Fastnet Race 2005

The Team

Pip - Marc - Philip
Trevor - Stefan
In 1991 Barry Page, the personal manager of one of the Balfour Beatty companies, suggested a team entered the Industry Sailing Challenge, a race twice round the Isle of Wight. From then on a varying group of sailors, employees of Balfour Beatty and friends, has sailed in many different events. In the last couple of years some of us who have been doing a few cross-Channel races contemplated doing something a little more ambitious -- the Fastnet Race, probably the most famous yacht race of all. Also the most infamous because of the unprecedented storm that struck during the 1979 race when 15 people lost their lives and five boats were sunk. Thanks Barry.

Two of the team, Philip Pascall and Richard Hope, are employees of Balfour Beatty Capital Projects Limited; Marc Gosling is Purchasing Director with Haden Building Management Limited (another Balfour Beatty company); Trevor Powers is commercial advisor to a company in which Balfour Beatty has a shareholding; Stefan Reinsberg is the partner of Lisa Brown who used to work for Balfour Beatty; and Pip Tagg is a friend of Philip's from Itchenor Sailing Club.

Diana Kay joined us for the St Malo race (having done the same race with us last year, a good test as we had a Force 7 wind on the nose). We must have been on our best behaviour because we are delighted to report that Diana has decided she will do the Fastnet with us too.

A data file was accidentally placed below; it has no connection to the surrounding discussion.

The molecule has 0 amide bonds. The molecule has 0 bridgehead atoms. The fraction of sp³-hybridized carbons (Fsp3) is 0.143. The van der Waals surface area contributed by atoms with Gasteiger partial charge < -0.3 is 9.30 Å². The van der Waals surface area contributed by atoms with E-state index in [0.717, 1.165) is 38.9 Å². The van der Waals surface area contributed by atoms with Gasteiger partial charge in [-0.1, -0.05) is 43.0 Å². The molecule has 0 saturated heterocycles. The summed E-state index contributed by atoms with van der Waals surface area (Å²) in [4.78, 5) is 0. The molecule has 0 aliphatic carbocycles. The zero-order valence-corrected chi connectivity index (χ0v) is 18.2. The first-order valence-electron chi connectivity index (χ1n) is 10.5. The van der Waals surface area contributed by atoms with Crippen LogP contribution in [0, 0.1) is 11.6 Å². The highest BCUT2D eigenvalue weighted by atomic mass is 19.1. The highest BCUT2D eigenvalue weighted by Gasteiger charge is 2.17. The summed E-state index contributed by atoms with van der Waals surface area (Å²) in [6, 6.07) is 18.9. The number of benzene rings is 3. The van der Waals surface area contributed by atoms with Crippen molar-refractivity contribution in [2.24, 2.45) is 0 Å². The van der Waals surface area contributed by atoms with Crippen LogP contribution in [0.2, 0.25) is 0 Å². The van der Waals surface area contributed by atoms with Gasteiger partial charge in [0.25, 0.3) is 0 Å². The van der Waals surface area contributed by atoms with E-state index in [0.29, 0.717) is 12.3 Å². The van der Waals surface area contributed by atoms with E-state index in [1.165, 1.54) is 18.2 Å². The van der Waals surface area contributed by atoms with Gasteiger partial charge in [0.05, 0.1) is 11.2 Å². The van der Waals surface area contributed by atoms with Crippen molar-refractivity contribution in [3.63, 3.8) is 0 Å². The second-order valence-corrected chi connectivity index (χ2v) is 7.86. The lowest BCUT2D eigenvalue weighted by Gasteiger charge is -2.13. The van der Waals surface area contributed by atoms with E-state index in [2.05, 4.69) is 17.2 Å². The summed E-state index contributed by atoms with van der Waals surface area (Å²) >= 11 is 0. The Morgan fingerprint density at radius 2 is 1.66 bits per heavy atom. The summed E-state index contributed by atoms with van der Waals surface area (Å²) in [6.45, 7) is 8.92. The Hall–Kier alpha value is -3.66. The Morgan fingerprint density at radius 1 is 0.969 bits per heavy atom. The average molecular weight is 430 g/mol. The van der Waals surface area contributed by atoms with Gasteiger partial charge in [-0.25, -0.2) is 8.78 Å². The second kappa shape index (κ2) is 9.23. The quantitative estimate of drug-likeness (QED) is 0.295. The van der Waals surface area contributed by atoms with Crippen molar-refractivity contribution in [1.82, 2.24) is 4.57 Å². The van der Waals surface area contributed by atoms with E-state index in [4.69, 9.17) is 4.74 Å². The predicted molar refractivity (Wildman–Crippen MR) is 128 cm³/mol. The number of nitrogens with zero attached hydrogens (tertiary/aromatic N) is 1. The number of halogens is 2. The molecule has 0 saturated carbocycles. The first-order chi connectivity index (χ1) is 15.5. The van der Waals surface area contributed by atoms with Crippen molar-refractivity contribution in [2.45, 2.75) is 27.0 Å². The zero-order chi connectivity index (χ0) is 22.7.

We have a clear philosophy: We are doing it because we enjoy it. Hopefully we won't need to remind ourselves too often of the latter.

We also felt we wanted to give our participation a greater purpose by raising sponsorship for a deserving cause. That fits in well with Balfour Beatty's support this year of the Marie Curie Cancer Care fund. Balfour Beatty will match the funds raised by employees up to 250 each. We do hope you will show your support for us by giving generously to Marie Curie. We intend to raise a substantial sum for this valuable cause.

Crew members

Philip Pascall (skipper)
Having sailed a Contessa 32 and a variety of other boats in the Solent and Channel areas for many years, I've often thought about doing the Fastnet Race. It's great to have met up with a complementary group of people to make this possible. The race is demanding, even in the planning (effectively started in mid-2004 and encompassing chartering and preparation of the boat, navigation, provisioning and much else besides), let alone the race itself. Stories of the 1979 race made a powerful impression, reinforced by 'Fastnet, Force 10' by John Rousmaniere which I have just been reading. It should put anyone off really -- but I am reassured by a professional navigator, Mike Boughton, who says "the Fastnet is a light weather race", and I am relishing the challenges of finding the best way around the 608 mile course, a bit more than most of the races I sail as 'my other boat' is an RS200.

Marc Gosling (watch leader)
I began sailing when at six and have sailed anything that I can get my hands on since. The majority of my sailing has been in a competitive environment in both dinghies and big boats. I joined up with Philip and the Balfour Beatty sailors in 2002 for the RORC Dinard/St Malo race which proved both a successful and enjoyable experience which we have repeated in both RORC races and "round the cans" in the Solent many times since. I completed the 2001 Fastnet and am looking forward to rounding the Rock again.